Rep. Greg Walden got an earful during his town hall meeting in Medford Friday morning, not least about his key role in efforts to repeal and replace the Affordable Care Act. Walden handled the volatile situation with aplomb, but he may have a harder time when he returns to Washington, D.C., where the most conservative wing of his caucus is focused on dismantling the health care system entirely, including removing key protections for policyholders that Walden says he wants to keep.
Complicating the picture even further is President Donald Trump's threat to withhold federal subsidies that help pay the premiums for many insured Americans, among them a large proportion of Walden's own 2nd District constituents.
In his role as chairman of the House Energy and Commerce Committee, the panel tasked with considering health care reform, Walden was one of the chief authors of the American Health Care Act, the plan intended to replace what has become known as Obamacare. The AHCA would have covered fewer Americans and benefited higher-income people at the expense of those at the other end of the economic scale. The plan never came to a vote because too many House Republicans refused to support it — the conservative Freedom Caucus because it didn't completely repeal Obamacare, and more moderate Republicans because they feared a backlash from constituents who wanted to keep their newly acquired coverage.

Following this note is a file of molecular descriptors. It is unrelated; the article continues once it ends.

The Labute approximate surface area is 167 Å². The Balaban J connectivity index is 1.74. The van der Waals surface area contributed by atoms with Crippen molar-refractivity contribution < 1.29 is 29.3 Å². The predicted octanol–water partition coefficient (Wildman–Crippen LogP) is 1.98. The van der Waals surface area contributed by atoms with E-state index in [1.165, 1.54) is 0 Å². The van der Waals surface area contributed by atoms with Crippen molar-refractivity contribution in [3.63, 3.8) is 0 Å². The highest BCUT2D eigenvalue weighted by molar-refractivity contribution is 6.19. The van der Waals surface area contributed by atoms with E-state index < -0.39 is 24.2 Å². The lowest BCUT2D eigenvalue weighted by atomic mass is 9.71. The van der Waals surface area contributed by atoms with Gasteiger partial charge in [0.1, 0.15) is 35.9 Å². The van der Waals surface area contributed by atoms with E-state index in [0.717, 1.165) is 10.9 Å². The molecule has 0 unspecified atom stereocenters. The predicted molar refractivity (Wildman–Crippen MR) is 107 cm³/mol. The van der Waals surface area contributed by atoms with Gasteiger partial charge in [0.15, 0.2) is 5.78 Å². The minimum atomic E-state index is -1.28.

The AHCA did preserve some key features of Obamacare, including the requirement that insurers cover people with pre-existing conditions and a ban on insurers charging seriously ill people higher premiums than healthy ones. Walden says he supports retaining both elements, but conservatives in his caucus have proposed letting states get around the ban on higher premiums, which could price sick people out of the market.
Walden says he'd have to be convinced that people with pre-existing conditions would have the same quality and affordability of coverage they have now before he would support changing the stalled legislation.
Meanwhile, Trump is forcing the issue with his threat to withhold subsidies to insurers under the existing system. As columnist Dana Milbank explains on this page, it doesn't really matter whether the president follows through. Just the threat is enough to spook jittery insurance companies into leaving the health insurance exchanges. A system that was functioning, despite Trump's claims to the contrary, now likely is doomed to fail.
In his Medford town hall Friday, Walden said, "We need to do more on saving the market as the Obamacare exchanges are collapsing before our eyes."
They aren't yet, but thanks to Trump, they probably will. On Wednesday, Trump said his threat to end the subsidies would bring Democrats to the table to negotiate a replacement for Obamacare. But he doesn't need Democrats. He needs Republicans, among them Greg Walden, to agree on what the replacement should look like.